These ideas have spread beyond the charter sector, having been put to work in Baltimore, Chicago, Detroit, and other cities. Importantly, a growing number of district leaders have begun talking about “a system of schools” instead of a “school system.” And in the cases of New York City and New Orleans— thanks to the extraordinary leadership, respectively, of former chancellor Joel Klein and former state superintendent Paul Pastorek—nearly all of the pieces have been put in place, and the results are remarkable.
Despite this progress, most leaders in the establishment and reform community still fail to recognize that chartering represents a systemic solution. When speaking of a “system of schools,” their emphasis is on schools not system. Many believe that the key is empowering principals: They prioritize site-based management. But this is a small piece of the puzzle. It is possible for a city to have completely independent but dreadfully low-performing schools. School-based autonomy is ultimately meaningless to the system unless there are sensible, consistent consequences for different levels of performance.
But the most portentous error made by even those sympathetic to these arguments is the assumption that the district must be the central actor moving forward. Those who have written in support of “portfolio management” invariably assume that the district will become the manager. In the cities where this strategy has taken root, the district leads.
But the district was created to be a monopoly owner and operator of schools, not an impartial assessor of schools run by others. The district’s longstanding job has been codified in laws and regulations. As importantly, the district has developed innumerable beliefs and hoary practices to support its old line of work. We can’t expect a century-old organization to completely change its fundamental nature. No one would try to turn General Electric into General Mills.
Moreover, the urban district is quite simply a failed organization. It has done an astonishingly poor job at its primary task, running schools. Why in the world would we think an organization that’s extraordinarily bad at its job would be great at another? The work of revitalizing urban education is far too important to give the district the central role.
The answer is to create from scratch a new entity that will manage a city’s schools portfolio. The replacement must be a new “system of schools,” governed by the revolutionary practices of chartering.
Though this new system will require the demotion of the district and the development of a new citywide education authority, neither shift will be as dramatic or disruptive as it may first appear. The district will merely become one of a range of coequal providers. It will still be able to operate schools, but it won’t hold a privileged place in the landscape. The new system’s guiding principles will apply to the district’s schools in the same way as other providers’ schools.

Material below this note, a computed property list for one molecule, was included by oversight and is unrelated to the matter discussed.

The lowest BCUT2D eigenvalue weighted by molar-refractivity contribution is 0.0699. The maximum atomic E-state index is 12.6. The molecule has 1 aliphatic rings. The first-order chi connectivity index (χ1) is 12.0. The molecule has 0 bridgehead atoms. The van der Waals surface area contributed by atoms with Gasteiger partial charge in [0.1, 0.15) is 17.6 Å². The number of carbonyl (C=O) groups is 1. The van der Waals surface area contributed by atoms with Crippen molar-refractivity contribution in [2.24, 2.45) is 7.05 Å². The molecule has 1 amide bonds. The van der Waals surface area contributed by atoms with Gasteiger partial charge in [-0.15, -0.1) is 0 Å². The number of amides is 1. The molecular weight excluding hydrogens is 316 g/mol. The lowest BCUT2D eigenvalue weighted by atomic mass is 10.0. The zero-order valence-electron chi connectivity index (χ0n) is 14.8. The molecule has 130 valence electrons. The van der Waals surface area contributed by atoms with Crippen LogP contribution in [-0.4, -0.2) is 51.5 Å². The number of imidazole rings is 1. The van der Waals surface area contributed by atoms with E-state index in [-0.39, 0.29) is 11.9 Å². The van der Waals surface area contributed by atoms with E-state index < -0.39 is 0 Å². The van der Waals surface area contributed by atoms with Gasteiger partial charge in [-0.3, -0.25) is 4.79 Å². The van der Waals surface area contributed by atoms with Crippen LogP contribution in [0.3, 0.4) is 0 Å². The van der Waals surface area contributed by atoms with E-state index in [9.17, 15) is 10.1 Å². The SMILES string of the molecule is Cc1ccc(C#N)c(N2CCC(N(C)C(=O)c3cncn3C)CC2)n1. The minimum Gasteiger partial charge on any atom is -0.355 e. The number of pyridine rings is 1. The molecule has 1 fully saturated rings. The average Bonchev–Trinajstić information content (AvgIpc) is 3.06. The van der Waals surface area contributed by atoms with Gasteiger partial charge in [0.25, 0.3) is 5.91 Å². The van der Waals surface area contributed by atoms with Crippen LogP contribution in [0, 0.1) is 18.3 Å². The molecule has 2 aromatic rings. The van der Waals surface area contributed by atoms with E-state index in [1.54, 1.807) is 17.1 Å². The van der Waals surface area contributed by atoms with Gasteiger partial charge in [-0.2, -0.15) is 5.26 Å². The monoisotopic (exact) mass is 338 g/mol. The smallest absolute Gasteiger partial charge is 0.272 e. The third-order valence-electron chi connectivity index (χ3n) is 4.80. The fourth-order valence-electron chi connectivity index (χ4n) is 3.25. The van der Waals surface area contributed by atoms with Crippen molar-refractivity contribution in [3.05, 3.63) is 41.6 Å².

The new authority, let’s call it the Office of the Chancellor of City Schools, will be a relatively small entity. It will neither operate nor authorize schools. It will execute the system’s principles—diversity of options, new starts, replications/expansions, and closures—acting as the citywide “portfolio manager” of schools.
In many ways, the new system will look and behave like the healthy industries so common in the private sector. Quality, consumer choice, a wide array of alternatives, and innovation will play much larger roles than in today’s district-dominated arrangement. However, the system will not be a freewheeling marketplace. There will be public management and public oversight, and it will carefully preserve the key elements of public education, such as universal access, open enrollment, and nondiscrimination.
Once operational, this new system of schools will not only deliver improved results, it will also feel extraordinarily familiar: For years, other critically important city government functions such as welfare services, urban development, public housing, and more have been carried out by community-based organizations.
Through these changes we’ll soon come to realize just how anomalous and deeply flawed our previous urban public school system actually was.
Andy Smarick is author of The Urban School System of the Future: Applying the Principles and Lessons of Chartering (Roman & Littlefield Education), a partner at Bellwether Education Partners, and a Bernard Lee Schwartz senior policy fellow with the Thomas B. Fordham Institute.